Your pool filter basically does all the dirty work for you, so it needs all the attention it can get to make your swimming pool debris-free. Whether you are a first-time pool owner or not, our guide to pool filter maintenance can keep your pool from being a breeding ground for dirt and bacteria.
Pool Filter Maintenance
for Sand Filters
A sand filter tank, which is made up of metal, concrete or fiberglass, consists of a bed of specialized sand that traps debris and dirt. A sand filter offers a cheap and efficient way to clean in-ground and above ground pools.
How it works: During the filtration process, the pool water runs through the tank’s inlet pipe, which is then distributed to the tank’s head. The special-grade sand picks up all the dirt and debris from the water. The filtered water is then released back to the pool through the system’s pick-up unit and outlet pipe.
When to clean it: Sand filters typically come with an outlet and inlet pressure gauge, which help you determine your filter’s blockage level. As a rule of thumb, the pressure in your inlet pipe should be lower than the pressure in your outlet pipe.
As a clearer (and more accurate) guide, a clean sand filter’s pressure differential ranges between 3-5 psi. Once the sand filter becomes clogged with dirt, the pressure differential will continuously rise until it reaches around 16 psi, which basically tells you that you need to clean your filter. If your system only has an inlet pressure gauge, monitor the pressure differential until it peaks at 8-10 psi.
Basic cleaning tips: Backwashing your sand filter can help you get the most out of your system. You can start by turning off the pump and setting the pool filter valve into its “backwash” mode. Close your return pipe and open your drainage pipe so you can successfully redirect the debris to your sewer system. During so, the pump’s pipe should be connected to the outlet pipe, while the drainage pipe is linked to the inlet pipe. Once the pipes are ready, turn the power on and let it run for about 2 minutes. Check the water’s consistency and the clarity through the sight glass valve. As the pump runs, the color of the water should change from cloudy to clear.
A cartridge filter takes debris out by the use of corrugated paper or polyester cloth, which is placed inside a filter housing system. Ideally used in spas and above-ground pools, this kind of filtration system works best at purifying water with contaminant levels that do not exceed 100 ppm (parts per million). A cartridge filter allows for easier maintenance and less backpressure. However, it is not as efficient in filtering hard water as compared to other filters.
How it works: Cartridge filters have a simple working mechanism. As pool water is pushed towards the tank, the water passes through the system’s skimmer, which filters large debris. The secondary basket catches the smaller dirt particles before the water runs through the polyester filter. The cloth collects the remaining dirt, allowing for clean water to get through the system.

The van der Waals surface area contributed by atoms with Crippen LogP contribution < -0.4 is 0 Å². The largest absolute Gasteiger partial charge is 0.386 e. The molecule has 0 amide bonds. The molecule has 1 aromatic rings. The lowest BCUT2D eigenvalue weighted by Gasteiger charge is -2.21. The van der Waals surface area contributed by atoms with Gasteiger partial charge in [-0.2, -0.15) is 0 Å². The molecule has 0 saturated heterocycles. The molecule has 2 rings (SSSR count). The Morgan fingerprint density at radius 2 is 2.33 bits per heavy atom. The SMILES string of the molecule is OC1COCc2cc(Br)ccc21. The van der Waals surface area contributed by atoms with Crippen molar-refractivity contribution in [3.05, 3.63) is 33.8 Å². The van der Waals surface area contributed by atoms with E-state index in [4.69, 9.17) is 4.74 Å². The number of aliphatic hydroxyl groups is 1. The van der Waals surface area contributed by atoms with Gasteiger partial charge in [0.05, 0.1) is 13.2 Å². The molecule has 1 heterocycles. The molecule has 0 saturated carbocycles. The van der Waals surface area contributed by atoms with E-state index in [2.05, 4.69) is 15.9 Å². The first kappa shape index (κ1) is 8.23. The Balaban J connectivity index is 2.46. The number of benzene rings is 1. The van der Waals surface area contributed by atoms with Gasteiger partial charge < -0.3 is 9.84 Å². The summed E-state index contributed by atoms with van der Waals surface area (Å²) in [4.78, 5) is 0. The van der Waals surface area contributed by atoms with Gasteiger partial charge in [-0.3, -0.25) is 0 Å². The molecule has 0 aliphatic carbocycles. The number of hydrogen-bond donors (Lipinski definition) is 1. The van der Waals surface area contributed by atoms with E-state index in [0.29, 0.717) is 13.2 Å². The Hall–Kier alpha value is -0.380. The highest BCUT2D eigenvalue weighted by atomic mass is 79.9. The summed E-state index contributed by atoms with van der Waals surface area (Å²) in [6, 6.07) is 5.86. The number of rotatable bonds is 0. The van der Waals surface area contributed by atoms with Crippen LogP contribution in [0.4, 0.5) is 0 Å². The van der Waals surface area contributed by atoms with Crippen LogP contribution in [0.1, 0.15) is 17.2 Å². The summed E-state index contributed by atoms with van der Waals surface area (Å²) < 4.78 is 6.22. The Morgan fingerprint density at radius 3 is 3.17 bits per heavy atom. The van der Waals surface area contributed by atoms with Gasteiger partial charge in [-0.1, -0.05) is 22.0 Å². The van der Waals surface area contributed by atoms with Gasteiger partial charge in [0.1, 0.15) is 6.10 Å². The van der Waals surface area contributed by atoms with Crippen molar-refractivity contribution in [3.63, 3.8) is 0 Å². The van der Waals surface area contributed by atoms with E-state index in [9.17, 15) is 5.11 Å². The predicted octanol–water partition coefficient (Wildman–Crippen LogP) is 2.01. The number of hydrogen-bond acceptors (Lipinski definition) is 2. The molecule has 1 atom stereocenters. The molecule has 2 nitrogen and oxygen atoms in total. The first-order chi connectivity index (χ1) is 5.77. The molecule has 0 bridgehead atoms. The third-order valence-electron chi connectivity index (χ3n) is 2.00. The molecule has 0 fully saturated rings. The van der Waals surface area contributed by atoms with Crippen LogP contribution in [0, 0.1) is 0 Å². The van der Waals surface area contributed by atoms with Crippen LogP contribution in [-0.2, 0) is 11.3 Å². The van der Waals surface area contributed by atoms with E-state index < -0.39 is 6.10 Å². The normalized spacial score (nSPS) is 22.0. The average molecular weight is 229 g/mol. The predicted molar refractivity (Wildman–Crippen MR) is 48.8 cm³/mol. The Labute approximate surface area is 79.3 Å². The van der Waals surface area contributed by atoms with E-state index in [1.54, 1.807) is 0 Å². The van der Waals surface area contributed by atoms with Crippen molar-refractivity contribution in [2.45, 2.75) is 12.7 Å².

When to clean it: Effective swimming pool filter maintenance starts with learning to identify when you need to clean your filter. In this case, the size of your cartridge filter determines how often you need to clean or replace your filter. Monitor your system by checking your pressure gauge. If it rises to about 8 to 10 psi, you need to get your cleaning tools ready.
Basic cleaning tips: A cartridge filter doesn’t require backwashing. To clean the filter, simply turn off the pump, remove the system’s filter and hose off the debris. You may also use a filter cleaner to remove small impurities.
Diatomaceous Earth Filters
Think it’s impossible to filter out microscopic dirt with fine powder? Think again! A diatomaceous earth filter (DE filter), which is the most effective filtering agent used for pools, is made from pulverizing fossilized remains of diatoms (ancient algae-like organisms). While it may be more expensive than other types of filters, it is definitely worth more than its price as it can filter particles that are about 3-5 microns, which is invisible to the naked eye.
How it works: DE filters are powdery substances that practically act as your pool’s main filter. When placed under a microscope, DE is composed of sponge-like organisms that absorb the tiniest water impurities. Once DE is added into the skimmer, it is dissolved inside the pipe as it goes through the filter tank and the grid. It then coats the filter grids, which are covered with fabric. The fabric prevents the DE from being released into the pool. The dirty water from the pool is filtered by the DE, which collects and traps microscopic water impurities.
When to clean it: Just like other filtration systems, DE filters can be monitored by the use of a pressure gauge. When the meter reads around 8 psi higher than the system’s start-up pressure, you need to backwash the system and check the grid for proper swimming pool filter maintenance.
Basic cleaning tips: Cleaning a DE filter bears similarities with maintaining a sand filter, except that you need to pour new DE powder into your skimmer after backwashing your system.
Need Help With Your Swimming Pool Filter Maintenance?
Indeed, owning a pool is not all glitz and glamour, especially when you think about the dirty work behind keeping your pool debris-free. But with regular maintenance, you can transform your pool into your very own zen zone, minus the dirt and the bacteria. If you need help with maintaining your pool or with anything pool-related, don’t hesitate to contact us.